You’ve Been SlimedPosted by Lisa Franzetta, ALDF's Director of Communications on April 2, 2012
It’s easy to see why legions of journalists and bloggers have gleefully jumped on the pink slime bandwagon, offering their commentary on the massive backlash–and backlash-against-the-backlash–regarding the unmasking of “boneless lean beef trimmings,” also known as “lean, finely textured beef,” but most popularly known by its now-infamous nickname, “pink slime.” While human hamburger Hoovers across the nation are gagging over their slime-filled school lunches and drive-thru dinners, cheeky copywriters are in throes of slime-induced ecstasy.
What editor could resist headlines like “Smearing Pink Slime,” or “Is it Time to Embrace Pink Slime?” Who doesn’t want to applaud the dozens of columnists who have independently begun referring to “Soylent Pink” (“You’ve gotta tell them!”). And it was only a matter of time before Jon Stewart proffered alternative monikers including “bovine velvet” and “mulched-up cow corpse.”
What’s the big fuss over pink slime, anyway? The occasional moments of national meat-related shock or fear that have occurred in the aftermath of factory farm exposés or massive food recalls have never had the staying power of the current pink slime outrage. I think Todd Dorman of Eastern Iowa’s Gazette hit the nauseating nail on the head when he suggested “…I think really what we have here is a simple branding issue. ‘Pink slime’ is trending negatively among many key demographic groups, including humans with money.”
Hence the beef industry’s attempts to quell the national gag-reflex over the cheap ground beef additive (made from the scraps of butchered cows that are then treated with ammonium hydroxide) by bringing in the big guns. In a highly publicized photo op at a Nebraska beef plant last week, the governors of Texas, Iowa, and Kansas posed with piles of the processed beef and eagerly polished off slime-filled patties with a relish rarely seen outside of the pathogen-possessed zombies of The Walking Dead.
But it’s hard to get consumers to so quickly stifle the sudden attitude shifts that can occur when, in a pink slime-style media firestorm, we are prompted to move our forks from our mouths, slo-mo style, look down at our plates, and ask the question that the corporate agriculture industry least wants us to ask: “What the hell are we eating?” I’m reminded of the endless hours of You Can’t Do that on Television re-runs I watched on Nickelodeon in the ’80s–when those cute Canadian kids would get showered from above by a mysterious green slime whenever they uttered that magic mantra of ignorance, “I don’t know.” America has been slimed–and to the beef industry’s chagrin, we now want to know exactly what it is they’ve been feeding us.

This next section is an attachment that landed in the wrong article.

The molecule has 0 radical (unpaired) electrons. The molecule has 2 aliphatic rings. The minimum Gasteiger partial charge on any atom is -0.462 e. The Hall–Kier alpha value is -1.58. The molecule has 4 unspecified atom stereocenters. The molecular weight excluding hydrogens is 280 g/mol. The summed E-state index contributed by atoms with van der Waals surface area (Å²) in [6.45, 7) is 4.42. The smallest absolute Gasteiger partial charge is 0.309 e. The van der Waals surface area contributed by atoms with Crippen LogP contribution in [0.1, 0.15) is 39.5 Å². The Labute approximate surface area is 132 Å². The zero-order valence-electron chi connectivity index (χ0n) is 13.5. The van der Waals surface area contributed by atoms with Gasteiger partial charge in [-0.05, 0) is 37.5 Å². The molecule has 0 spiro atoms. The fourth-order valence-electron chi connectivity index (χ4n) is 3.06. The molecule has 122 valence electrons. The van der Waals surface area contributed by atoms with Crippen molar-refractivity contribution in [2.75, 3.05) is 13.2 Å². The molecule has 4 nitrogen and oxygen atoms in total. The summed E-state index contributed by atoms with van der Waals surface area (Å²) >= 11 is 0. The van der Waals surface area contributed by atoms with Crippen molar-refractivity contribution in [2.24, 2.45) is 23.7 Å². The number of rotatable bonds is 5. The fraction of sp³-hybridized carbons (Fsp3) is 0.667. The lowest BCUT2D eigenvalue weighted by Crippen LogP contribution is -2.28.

Is it any wonder that corporate agriculture has been vigorously lobbying for the so-called “ag gag” laws that will criminalize the efforts of activists and whistleblowers who attempt to document and bring to light the myriad food safety violations and animal and environmental abuses that can be found behind closed doors at factory farms? After all, it was cameras shooting the 2008 documentary Food, Inc. that first introduced a subset of American consumers to pink slime, when as explained in The Atlantic, an “exec from Beef Products Inc. (BPI), which makes the pink product officially known as Lean Finely Trimmed Beef (LFTB) proudly welcomed cameras into his futuristic facility, and said that the product is in 70 percent of America’s pre-made burger patties.”
The Atlantic article goes on to observe,
Given the recent bevy of state "ag gag" bills — already signed in Iowa and Utah, and proposed in Illinois — it appears that battle lines are being drawn over the control of information concerning meat processing. These bills would make it illegal to secretly record what goes on in meat processing plants. The forces of anti-slime could provide a boost of energy in opposing these measures.
Slime to the rescue? Let’s hope. At the very moment when consumers are demanding more transparency from their food suppliers, corporate agriculture is attempting to draw an even darker screen over farming practices and food production with an army of ag gag-pushing lobbyists deployed to state houses across the nation. Join the Animal Legal Defense Fund’s efforts to stop them by signing our petition at ProtectYourFood.org. Just as soon as you’ve wiped that slime out of your eyes.